How your business can re-evaluate its tech stack
Marketing technology can make or break a business, especially with its endless intricacies. Managing partner at Sojurn Solutions Rebecca Le Grange and B2B ROI coach Philippe Ruttens provide their assessment of their own martech stacks. Kavita Singh reports.
What kinds of questions do you ask yourself when selecting what martech stack to invest in?
RLG: At our company, we work at an angle of ‘Does the martech that we select match and support our overall strategy and the customer experience that we are trying to create?’
What would be some reasons for upgrading your tech stack?
PR: Based on various global client environments experienced in funnel optimisation, demand generation and marketing automation, it has become clear to me that marketing and sales teams at most mid-size and large companies have a rather immature martech setup.
CRM (Sales tech) not really being synched or integrated with the marketing automation side such as, emails, sales enablement, digital channels, remarketing, social can be one main reason. Additionally, new audience engagement tools like chatbots and Drip seem to be underused, due to the lack of technical skills, team talent, bandwidth, lack of strategic vision or uncoordinated processes. Markets and competitions, UX, CX are all changing fast and need a fast, agile way of evolving your marketing and sales tech.
Which is your most useful piece of marketing technology in your stack and why?
RLG: We’ve used Eloqua for five years. We work in marketing operations and marketing automation so we do that on behalf of our customers. Using marketing automation for us is like drinking our own champagne. We need to use the strategies and tactics that we’re advising our customers to make in marketing. That's not always easy. Some companies have huge budgets. We don’t necessarily have that. Automation is one of the best ways to streamline, and to still create a good experience for our customers and prospects but without tons of heavy lifting from our marketing team, and that’s where Eloqua plays its part.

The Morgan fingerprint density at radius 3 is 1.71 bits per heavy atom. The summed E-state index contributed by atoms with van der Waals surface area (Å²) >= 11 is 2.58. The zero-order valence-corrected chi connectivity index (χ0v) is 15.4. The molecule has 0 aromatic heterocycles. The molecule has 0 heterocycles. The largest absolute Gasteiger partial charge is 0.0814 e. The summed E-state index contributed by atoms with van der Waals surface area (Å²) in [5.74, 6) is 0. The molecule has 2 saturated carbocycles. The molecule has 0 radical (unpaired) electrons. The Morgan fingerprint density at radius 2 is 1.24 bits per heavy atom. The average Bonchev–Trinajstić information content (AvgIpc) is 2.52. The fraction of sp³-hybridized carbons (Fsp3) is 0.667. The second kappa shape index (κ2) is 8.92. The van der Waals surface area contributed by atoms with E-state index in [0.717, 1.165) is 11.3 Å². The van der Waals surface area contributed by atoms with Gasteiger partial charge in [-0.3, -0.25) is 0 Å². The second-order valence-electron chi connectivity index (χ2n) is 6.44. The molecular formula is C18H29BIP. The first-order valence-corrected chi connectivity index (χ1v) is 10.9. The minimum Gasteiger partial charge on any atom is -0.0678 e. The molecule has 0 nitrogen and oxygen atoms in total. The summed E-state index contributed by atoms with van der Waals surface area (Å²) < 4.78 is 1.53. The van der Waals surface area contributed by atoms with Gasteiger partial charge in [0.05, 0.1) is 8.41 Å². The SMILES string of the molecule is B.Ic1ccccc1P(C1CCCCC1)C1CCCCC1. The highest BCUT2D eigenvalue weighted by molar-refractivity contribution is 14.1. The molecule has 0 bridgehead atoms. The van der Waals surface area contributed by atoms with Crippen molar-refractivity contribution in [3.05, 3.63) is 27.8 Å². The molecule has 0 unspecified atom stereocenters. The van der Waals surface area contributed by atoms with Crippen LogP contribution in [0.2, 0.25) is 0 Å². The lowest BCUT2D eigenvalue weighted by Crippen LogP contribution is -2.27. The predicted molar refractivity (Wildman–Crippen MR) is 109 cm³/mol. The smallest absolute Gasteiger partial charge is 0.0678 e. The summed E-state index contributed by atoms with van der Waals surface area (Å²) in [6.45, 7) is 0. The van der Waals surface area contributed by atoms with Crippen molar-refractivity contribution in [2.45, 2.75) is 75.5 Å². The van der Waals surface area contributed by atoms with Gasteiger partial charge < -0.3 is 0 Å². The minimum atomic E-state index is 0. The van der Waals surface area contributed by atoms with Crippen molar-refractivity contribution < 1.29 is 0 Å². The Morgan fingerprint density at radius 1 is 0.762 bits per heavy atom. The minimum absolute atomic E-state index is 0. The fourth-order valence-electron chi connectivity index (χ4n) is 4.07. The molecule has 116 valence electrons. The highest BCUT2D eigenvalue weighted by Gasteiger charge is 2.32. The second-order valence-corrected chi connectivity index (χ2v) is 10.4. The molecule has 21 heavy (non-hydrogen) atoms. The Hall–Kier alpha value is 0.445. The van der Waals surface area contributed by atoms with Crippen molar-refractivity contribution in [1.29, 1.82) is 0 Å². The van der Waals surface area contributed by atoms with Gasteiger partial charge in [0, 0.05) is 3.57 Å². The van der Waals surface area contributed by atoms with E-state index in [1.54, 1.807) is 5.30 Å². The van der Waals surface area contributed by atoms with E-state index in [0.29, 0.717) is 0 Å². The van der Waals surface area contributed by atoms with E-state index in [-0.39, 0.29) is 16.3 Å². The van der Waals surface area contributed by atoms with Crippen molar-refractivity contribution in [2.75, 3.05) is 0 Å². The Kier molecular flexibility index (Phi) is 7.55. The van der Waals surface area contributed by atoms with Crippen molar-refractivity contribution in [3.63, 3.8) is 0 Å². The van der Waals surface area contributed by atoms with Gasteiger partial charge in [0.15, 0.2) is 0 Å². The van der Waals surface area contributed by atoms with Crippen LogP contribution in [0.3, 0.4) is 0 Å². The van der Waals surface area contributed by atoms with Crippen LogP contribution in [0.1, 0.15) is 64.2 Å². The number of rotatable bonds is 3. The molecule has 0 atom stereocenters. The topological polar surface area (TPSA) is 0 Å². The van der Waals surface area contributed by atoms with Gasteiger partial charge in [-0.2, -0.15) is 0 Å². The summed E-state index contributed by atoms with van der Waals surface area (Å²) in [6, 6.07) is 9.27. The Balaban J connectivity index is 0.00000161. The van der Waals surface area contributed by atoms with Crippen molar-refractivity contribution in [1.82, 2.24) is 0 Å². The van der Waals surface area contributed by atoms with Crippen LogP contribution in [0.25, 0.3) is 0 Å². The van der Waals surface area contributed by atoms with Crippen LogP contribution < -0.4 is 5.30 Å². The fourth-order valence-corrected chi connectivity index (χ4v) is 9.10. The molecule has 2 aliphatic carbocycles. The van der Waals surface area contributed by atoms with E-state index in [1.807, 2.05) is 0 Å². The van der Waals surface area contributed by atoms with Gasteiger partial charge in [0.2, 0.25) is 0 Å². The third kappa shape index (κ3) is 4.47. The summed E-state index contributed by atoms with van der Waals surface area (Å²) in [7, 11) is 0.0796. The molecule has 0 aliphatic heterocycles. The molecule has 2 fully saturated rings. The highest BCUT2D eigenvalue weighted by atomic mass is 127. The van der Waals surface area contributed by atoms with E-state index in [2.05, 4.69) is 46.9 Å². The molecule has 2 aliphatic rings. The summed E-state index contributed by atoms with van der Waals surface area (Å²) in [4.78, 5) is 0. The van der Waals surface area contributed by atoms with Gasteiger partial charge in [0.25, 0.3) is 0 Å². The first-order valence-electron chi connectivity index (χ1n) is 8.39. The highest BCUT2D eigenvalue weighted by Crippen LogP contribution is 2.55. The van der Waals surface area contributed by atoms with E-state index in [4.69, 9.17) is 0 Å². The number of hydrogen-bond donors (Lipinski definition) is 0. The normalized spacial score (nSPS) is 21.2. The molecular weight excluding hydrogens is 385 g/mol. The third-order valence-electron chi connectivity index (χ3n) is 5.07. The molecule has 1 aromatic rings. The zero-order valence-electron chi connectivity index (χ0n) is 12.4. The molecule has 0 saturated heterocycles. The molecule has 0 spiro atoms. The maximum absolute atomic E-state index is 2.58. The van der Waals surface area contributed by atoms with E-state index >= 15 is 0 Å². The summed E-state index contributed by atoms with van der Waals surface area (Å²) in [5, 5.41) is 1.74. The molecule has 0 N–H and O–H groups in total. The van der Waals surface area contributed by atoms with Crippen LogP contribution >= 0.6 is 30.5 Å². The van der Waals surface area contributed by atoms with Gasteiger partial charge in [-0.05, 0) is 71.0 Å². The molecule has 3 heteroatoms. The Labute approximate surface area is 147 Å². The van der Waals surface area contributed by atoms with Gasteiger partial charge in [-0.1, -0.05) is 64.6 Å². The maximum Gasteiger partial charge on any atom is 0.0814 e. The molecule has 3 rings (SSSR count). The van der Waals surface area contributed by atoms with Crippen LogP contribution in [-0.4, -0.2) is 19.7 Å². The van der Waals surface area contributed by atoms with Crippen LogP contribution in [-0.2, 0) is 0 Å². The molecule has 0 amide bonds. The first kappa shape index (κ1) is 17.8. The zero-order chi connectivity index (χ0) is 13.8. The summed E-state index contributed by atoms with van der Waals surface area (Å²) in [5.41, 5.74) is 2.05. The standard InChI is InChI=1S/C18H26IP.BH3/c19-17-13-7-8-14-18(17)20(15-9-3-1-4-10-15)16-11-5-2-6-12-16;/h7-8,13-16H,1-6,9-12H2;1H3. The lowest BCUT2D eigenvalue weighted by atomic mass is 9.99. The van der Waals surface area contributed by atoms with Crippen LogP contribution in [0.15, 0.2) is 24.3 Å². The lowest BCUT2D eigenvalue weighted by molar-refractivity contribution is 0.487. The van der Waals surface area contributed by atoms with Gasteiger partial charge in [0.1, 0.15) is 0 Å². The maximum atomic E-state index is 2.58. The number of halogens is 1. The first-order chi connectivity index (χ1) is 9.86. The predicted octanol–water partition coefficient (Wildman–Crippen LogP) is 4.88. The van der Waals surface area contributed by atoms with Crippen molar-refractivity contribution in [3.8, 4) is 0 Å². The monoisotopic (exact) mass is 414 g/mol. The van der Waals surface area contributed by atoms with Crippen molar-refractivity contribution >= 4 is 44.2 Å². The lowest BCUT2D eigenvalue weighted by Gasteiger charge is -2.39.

PR: We use a strong CRM in place. A strong dual CRM, such as Salesforce or Hubspot – marketing automation combined with an aII-enabled set of tools, like digital marketing, chatbots, predictive analytics are key, this in combination.
Overall, how satisfied are you with the various martech systems you currently deploy?
RLG: We use Eloqua to underpin all our marketing and are happy with that setup as we believe it’s one of the market-leading platforms in the MA space.
I wouldn’t say that we don't have areas for improvement, of course we do - the nature of martech is that you’re always going to be improving and enhancing what you’ve got in place. Certainly, for MA, we’ve got a good foundation and are making incremental improvements each month. For CRM, we our MA and CRM integrated, so it works well as we can align our marketing and sales efforts. For analytics, we use a combination of data from Eloqua, Google Analytics and CRM to provide a full view around the customer journey and interactions channels.
What are your main challenges regarding the deployment of your martech systems?
RLG: We have a pretty small growth marketing team across sales and marketing. One of the biggest challenges is that everyone has a lot of different responsibilities, and that means they don’t have tons of time to commit to things like enhancing individual systems and analysing the results. While we’ve done a solid job of setting up templates to aid efficiency (for example automated nurturing programmes), our team does not always have lots of time to analyse our different tools and think about how we’re going to optimise.
PR: One challenge is ensuring that the adoption and change management happens between marketing, sales, operations and IT departments. There needs to be communication, training, content and change management across all teams. By simplifying the setup and processes, you can start to ensure that deployment will be agile and adoption critical. Additionally, keeping that human element as a priority both internally and externally can be a challenge in itself.
Comparing your company to your three closest competitors, how does your management rate their business success currently?
RLG: If I were to say where we could do better, it’s probably thinking around how we can use our marketing tech investment to work harder for us, especially by taking advantage of ways to integrate the data sets between the different tools more fully. We’ve started on that journey but there are always ways to improve the level of integration between tools and how that in turn provides more comprehensive analytics.